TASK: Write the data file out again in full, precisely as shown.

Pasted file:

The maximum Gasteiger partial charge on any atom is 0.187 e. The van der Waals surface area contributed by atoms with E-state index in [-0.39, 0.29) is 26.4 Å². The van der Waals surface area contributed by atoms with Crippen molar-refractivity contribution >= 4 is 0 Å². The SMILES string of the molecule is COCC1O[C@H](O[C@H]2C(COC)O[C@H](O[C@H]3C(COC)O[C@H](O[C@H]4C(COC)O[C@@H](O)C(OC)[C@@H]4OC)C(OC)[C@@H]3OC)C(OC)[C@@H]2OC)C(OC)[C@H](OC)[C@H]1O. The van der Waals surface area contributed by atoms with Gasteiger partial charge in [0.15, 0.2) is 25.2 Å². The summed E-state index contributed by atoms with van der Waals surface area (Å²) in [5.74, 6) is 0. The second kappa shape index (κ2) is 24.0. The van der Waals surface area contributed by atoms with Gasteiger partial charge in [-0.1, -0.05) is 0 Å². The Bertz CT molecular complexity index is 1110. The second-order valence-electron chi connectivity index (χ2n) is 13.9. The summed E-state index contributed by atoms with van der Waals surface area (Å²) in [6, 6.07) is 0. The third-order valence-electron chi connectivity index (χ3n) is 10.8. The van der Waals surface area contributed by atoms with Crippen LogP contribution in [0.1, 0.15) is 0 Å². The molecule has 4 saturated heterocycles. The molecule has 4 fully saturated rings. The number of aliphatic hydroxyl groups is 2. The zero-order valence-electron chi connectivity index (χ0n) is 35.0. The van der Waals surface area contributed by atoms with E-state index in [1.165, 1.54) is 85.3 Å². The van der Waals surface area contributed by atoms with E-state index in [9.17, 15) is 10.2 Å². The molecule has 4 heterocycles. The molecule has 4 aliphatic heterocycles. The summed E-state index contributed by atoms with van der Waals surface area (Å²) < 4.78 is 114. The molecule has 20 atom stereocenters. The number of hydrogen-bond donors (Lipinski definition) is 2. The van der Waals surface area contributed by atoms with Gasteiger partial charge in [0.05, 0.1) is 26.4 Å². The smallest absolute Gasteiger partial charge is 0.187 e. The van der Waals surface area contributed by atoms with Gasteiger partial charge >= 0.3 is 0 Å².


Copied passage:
The maximum Gasteiger partial charge on any atom is 0.187 e. The van der Waals surface area contributed by atoms with E-state index in [-0.39, 0.29) is 26.4 Å². The van der Waals surface area contributed by atoms with Crippen molar-refractivity contribution >= 4 is 0 Å². The SMILES string of the molecule is COCC1O[C@H](O[C@H]2C(COC)O[C@H](O[C@H]3C(COC)O[C@H](O[C@H]4C(COC)O[C@@H](O)C(OC)[C@@H]4OC)C(OC)[C@@H]3OC)C(OC)[C@@H]2OC)C(OC)[C@H](OC)[C@H]1O. The van der Waals surface area contributed by atoms with Gasteiger partial charge in [0.15, 0.2) is 25.2 Å². The summed E-state index contributed by atoms with van der Waals surface area (Å²) in [5.74, 6) is 0. The second kappa shape index (κ2) is 24.0. The van der Waals surface area contributed by atoms with Gasteiger partial charge in [-0.1, -0.05) is 0 Å². The Bertz CT molecular complexity index is 1110. The second-order valence-electron chi connectivity index (χ2n) is 13.9. The summed E-state index contributed by atoms with van der Waals surface area (Å²) in [6, 6.07) is 0. The third-order valence-electron chi connectivity index (χ3n) is 10.8. The van der Waals surface area contributed by atoms with Crippen LogP contribution in [0.1, 0.15) is 0 Å². The molecule has 4 saturated heterocycles. The molecule has 4 fully saturated rings. The number of aliphatic hydroxyl groups is 2. The zero-order valence-electron chi connectivity index (χ0n) is 35.0. The van der Waals surface area contributed by atoms with E-state index in [1.165, 1.54) is 85.3 Å². The van der Waals surface area contributed by atoms with E-state index in [9.17, 15) is 10.2 Å². The molecule has 4 heterocycles. The molecule has 4 aliphatic heterocycles. The summed E-state index contributed by atoms with van der Waals surface area (Å²) < 4.78 is 114. The molecule has 20 atom stereocenters. The number of hydrogen-bond donors (Lipinski definition) is 2. The van der Waals surface area contributed by atoms with Gasteiger partial charge in [0.05, 0.1) is 26.4 Å². The smallest absolute Gasteiger partial charge is 0.187 e. The van der Waals surface area contributed by atoms with Gasteiger partial charge >= 0.3 is 0 Å².